Social media has been on the vanguard of political information diffusion in the 21st century. Most studies that look into disinformation, political influence and fake-news focus on mainstream social media platforms. This has inevitably made English an important factor in our current understanding of political activity on social media. As a result, there has only been a limited number of studies into a large portion of the world, including the largest, multilingual and multi-cultural democracy: India. In this paper we present our characterisation of a multilingual social network in India called ShareChat. We collect an exhaustive dataset across 72 weeks before and during the Indian general elections of 2019, across 14 languages. We investigate the cross lingual dynamics by clustering visually similar images together, and exploring how they move across language barriers. We find that Telugu, Malayalam, Tamil and Kannada languages tend to be dominant in soliciting political images (often referred to as memes), and posts from Hindi have the largest cross-lingual diffusion across ShareChat (as well as images containing text in English). In the case of images containing text that cross language barriers, we see that language translation is used to widen the accessibility. That said, we find cases where the same image is associated with very different text (and therefore meanings). This initial characterisation paves the way for more advanced pipelines to understand the dynamics of fake and political content in a multi-lingual and non-textual setting.
The nature of information gathering and dissemination has changed dramatically over the past 20 years as traditional media sources are increasingly being replaced by a cacaphony of social media channels. Despite this, society still expects to disseminate its critical information via traditional news sources. Public Warning Systems (PWS) exist, but concerns about spamming users with irrelevant warnings mean that mostly only life threatening emergency warnings are delivered via PWS. We argue that it is time for society to upgrade its infrastructure for critical information services (CIS) and that a smartphone app system can provide a standardised, less-intrusive user interface to deliver CIS, especially if the traffic for the app is prioritised during congestion periods. Accordingly, we make three contributions in this paper. Firstly, using network parameters from our longitudinal measurements of network performance in Central London (an area of high user traffic), we show, with simulations, that reserving some bandwidth exclusively for CIS could assure QoS for CIS without significant degradation for other services. Secondly, we provide a conceptual design of a 999 CIS app, which can mimic the current 999 voice system and can be built using 3GPP defined systems. Thirdly, we identify the stakeholder relationships with industry partners and policymakers that can help to deliver a CIS system that is fit for purpose for an increasingly smartphone-based society.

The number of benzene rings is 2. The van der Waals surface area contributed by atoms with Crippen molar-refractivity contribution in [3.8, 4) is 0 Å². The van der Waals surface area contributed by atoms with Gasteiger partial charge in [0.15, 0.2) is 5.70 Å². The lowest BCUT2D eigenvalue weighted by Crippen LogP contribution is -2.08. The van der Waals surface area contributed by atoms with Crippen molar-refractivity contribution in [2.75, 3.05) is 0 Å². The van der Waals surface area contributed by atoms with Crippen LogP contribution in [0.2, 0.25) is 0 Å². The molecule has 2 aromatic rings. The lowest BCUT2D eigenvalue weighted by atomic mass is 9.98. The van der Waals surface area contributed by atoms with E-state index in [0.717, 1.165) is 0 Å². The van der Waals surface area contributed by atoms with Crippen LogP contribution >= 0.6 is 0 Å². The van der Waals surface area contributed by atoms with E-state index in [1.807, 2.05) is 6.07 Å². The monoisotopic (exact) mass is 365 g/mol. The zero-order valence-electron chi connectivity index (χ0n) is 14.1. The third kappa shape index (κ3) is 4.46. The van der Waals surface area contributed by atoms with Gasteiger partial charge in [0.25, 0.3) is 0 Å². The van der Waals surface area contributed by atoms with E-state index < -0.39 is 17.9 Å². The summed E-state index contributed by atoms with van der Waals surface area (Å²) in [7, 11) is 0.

Intelligent Personal Assistants (IPAs) such as Apple's Siri, Google Now, and Amazon Alexa are becoming an increasingly important class of web-service application. In contrast to keyword-oriented web search, IPAs provide a rich query interface that enables user interaction through images, audio, and natural language queries. However, supporting this interface involves compute-intensive machine-learning inference. To achieve acceptable performance, ML-driven IPAs increasingly depend on specialized hardware accelerators (eg GPUs, FPGAs or TPUs), increasing costs for IPA service providers. For end-users, IPAs also present considerable privacy risks given the sensitive nature of the data they capture. In this paper, we present Privacy Preserving Intelligent Personal Assistant at the EdGE (PAIGE), a hybrid edge-cloud architecture for privacy-preserving Intelligent Personal Assistants. PAIGE's design is founded on the assumption that recent advances in low-cost hardware for machine-learning inference offer an opportunity to offload compute-intensive IPA ML tasks to the network edge. To allow privacy-preserving access to large IPA databases for less compute-intensive pre-processed queries, PAIGE leverages trusted execution environments at the server side. PAIGE's hybrid design allows privacy-preserving hardware acceleration of compute-intensive tasks, while avoiding the need to move potentially large IPA question-answering databases to the edge. As a step towards realising PAIGE, we present a first systematic performance evaluation of existing edge accelerator hardware platforms for a subset of IPA workloads, and show they offer a competitive alternative to existing datacenter alternatives.